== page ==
A Lexile text measure is based on the semantic and syntactic elements of a text. Many other factors affect the relationship between a reader and a book, including its content, the age and interests of the reader, and the design of the actual book. The Lexile text measure is a good starting point in the book-selection process, with these other factors then being considered.
Thus, the creators themselves note that the Lexile sytem is not all sufficient. It is merely a starting point. Lexile measurements will never be fully objective: they only measure the outward difficulty of things. They cannot truly measure content. Teachers who base their entire curriculum off of Lexile scores will be sorely disappointed.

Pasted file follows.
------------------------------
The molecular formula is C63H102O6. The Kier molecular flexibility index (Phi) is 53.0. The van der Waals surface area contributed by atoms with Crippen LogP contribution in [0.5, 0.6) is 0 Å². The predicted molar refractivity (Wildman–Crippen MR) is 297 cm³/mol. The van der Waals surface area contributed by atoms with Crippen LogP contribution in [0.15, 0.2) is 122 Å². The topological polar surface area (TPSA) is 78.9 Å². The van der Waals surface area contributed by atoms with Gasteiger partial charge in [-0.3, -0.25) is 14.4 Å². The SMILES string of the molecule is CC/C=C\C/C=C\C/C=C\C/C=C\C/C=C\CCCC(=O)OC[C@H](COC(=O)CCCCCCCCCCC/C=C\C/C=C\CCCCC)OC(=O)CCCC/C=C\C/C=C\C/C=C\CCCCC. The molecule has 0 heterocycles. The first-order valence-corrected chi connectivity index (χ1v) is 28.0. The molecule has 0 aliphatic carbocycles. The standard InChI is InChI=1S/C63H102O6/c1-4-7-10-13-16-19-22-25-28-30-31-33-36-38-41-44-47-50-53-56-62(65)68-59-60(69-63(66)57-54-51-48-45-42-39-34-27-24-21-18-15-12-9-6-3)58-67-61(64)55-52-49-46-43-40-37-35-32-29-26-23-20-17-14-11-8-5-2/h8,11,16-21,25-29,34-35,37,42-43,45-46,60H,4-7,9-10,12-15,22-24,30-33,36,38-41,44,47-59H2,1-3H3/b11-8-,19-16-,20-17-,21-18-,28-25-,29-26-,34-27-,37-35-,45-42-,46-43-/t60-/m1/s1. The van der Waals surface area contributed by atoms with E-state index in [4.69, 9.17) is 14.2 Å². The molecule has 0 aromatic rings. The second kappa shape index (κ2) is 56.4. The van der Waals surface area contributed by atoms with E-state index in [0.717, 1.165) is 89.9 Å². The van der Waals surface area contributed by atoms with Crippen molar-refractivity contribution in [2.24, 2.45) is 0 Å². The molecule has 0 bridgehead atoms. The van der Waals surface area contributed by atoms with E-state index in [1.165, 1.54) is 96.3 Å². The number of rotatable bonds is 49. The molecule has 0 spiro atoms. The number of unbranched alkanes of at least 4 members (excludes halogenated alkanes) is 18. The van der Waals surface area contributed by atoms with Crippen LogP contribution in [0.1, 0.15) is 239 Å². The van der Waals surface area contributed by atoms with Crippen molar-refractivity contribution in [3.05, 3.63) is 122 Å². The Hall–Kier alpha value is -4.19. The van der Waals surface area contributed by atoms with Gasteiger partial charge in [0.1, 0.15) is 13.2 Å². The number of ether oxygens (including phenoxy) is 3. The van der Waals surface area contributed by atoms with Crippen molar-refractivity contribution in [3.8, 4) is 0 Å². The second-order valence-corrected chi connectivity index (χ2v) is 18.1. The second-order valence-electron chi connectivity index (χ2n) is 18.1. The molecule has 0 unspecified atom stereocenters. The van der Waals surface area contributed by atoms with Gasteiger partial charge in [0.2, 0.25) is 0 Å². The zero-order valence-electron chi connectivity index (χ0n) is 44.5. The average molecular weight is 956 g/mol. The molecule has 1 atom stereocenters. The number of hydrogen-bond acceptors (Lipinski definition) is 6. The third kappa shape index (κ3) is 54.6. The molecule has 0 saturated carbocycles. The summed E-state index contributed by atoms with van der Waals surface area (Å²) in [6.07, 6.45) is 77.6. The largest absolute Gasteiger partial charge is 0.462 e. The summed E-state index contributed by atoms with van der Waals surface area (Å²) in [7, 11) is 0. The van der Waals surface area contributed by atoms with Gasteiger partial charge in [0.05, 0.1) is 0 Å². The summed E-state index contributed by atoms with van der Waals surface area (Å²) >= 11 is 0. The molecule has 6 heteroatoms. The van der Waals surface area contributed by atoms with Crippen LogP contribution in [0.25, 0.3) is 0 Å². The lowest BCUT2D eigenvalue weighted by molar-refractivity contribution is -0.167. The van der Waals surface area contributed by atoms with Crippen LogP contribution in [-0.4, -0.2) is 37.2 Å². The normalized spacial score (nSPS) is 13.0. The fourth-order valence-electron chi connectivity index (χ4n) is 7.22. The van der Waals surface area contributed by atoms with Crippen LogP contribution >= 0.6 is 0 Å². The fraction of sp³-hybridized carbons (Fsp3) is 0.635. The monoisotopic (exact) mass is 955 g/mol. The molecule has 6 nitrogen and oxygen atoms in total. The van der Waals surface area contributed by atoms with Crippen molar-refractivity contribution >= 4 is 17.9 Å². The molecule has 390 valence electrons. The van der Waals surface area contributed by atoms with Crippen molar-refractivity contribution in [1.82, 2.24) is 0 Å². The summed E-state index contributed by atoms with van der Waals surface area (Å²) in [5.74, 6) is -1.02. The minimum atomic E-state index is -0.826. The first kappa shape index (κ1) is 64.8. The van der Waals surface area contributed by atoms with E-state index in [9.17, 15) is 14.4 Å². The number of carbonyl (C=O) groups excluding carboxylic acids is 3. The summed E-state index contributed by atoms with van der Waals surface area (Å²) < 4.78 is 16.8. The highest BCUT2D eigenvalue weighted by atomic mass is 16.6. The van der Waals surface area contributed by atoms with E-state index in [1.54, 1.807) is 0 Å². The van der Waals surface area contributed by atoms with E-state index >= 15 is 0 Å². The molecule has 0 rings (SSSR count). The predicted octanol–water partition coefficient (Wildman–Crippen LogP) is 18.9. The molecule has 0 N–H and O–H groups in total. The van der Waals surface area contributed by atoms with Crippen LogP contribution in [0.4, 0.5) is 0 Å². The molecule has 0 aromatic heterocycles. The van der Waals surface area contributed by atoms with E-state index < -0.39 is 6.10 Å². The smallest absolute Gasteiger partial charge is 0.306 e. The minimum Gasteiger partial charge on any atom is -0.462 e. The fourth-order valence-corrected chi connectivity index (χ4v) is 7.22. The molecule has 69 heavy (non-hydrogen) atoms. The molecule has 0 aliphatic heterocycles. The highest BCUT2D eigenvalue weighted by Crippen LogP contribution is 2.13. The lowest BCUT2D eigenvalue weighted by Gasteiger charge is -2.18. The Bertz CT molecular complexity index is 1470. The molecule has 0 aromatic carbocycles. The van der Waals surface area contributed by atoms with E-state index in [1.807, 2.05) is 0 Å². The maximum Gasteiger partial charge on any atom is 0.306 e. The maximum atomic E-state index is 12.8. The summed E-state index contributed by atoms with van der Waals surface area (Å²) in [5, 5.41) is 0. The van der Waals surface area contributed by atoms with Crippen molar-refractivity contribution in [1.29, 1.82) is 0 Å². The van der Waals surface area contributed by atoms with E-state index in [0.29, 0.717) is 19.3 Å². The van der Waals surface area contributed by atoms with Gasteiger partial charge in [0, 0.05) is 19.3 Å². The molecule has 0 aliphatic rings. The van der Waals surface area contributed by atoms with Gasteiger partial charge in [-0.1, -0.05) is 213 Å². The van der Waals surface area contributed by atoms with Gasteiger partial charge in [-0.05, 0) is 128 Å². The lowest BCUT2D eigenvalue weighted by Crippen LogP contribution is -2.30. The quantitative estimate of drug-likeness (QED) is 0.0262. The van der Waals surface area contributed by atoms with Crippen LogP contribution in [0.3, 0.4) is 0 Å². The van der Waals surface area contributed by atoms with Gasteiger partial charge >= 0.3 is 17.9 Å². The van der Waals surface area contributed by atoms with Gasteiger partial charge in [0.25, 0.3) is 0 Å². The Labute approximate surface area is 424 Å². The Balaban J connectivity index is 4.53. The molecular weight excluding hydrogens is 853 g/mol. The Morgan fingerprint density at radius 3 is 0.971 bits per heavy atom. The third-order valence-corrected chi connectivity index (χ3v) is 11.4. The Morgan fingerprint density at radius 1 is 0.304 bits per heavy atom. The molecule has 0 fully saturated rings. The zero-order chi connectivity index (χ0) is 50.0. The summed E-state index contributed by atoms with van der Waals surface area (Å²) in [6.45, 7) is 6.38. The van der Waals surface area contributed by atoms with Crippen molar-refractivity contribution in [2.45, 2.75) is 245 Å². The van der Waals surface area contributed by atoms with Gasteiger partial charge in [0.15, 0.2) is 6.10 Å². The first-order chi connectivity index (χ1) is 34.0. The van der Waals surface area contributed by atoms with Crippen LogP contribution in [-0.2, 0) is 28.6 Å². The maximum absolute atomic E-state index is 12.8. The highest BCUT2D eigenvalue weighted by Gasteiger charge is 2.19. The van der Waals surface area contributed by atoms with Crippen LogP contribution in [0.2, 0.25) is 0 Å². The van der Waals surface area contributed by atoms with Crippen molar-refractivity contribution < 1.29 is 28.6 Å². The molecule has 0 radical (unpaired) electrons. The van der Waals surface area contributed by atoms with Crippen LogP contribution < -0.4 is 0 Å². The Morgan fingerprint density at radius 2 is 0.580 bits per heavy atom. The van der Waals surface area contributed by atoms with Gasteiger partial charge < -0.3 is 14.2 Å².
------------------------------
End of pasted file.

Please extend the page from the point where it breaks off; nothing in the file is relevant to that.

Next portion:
That being said, the Lexile system could be a useful tool in comparing the rigor of various curricula. It most definitely should not be the sole measurement of books’ usefulness for a class, but if a teacher wants to determine which curricula might be more challenging for students, the Lexile measures offer a preliminary framework for comparing works. The Lexile system’s website has a search engine to find books’ Lexile scores. This could help parents who want to buy books for grammar-challenged kids.
Greteman says that the “Lexile scoring is the intellectual equivalent of a thermometer: perfect for cooking turkeys, but not for encouraging moral growth.” He is right. But cooking a turkey takes more than a thermometer. The ability to pick the perfect herbs, spice rub, stuffing, and condiments—the real content of a turkey’s taste—lies in the skill of a cook. They, not their tools, create a good turkey. Does this mean good cooks should throw out their thermometer? No. Any good cook will have a thermometer on hand, to test and determine the “readiness” of the bird. A thermometer can’t judge a poor or excellent turkey—but it can tell you whether the turkey is appropriately cooked for eating.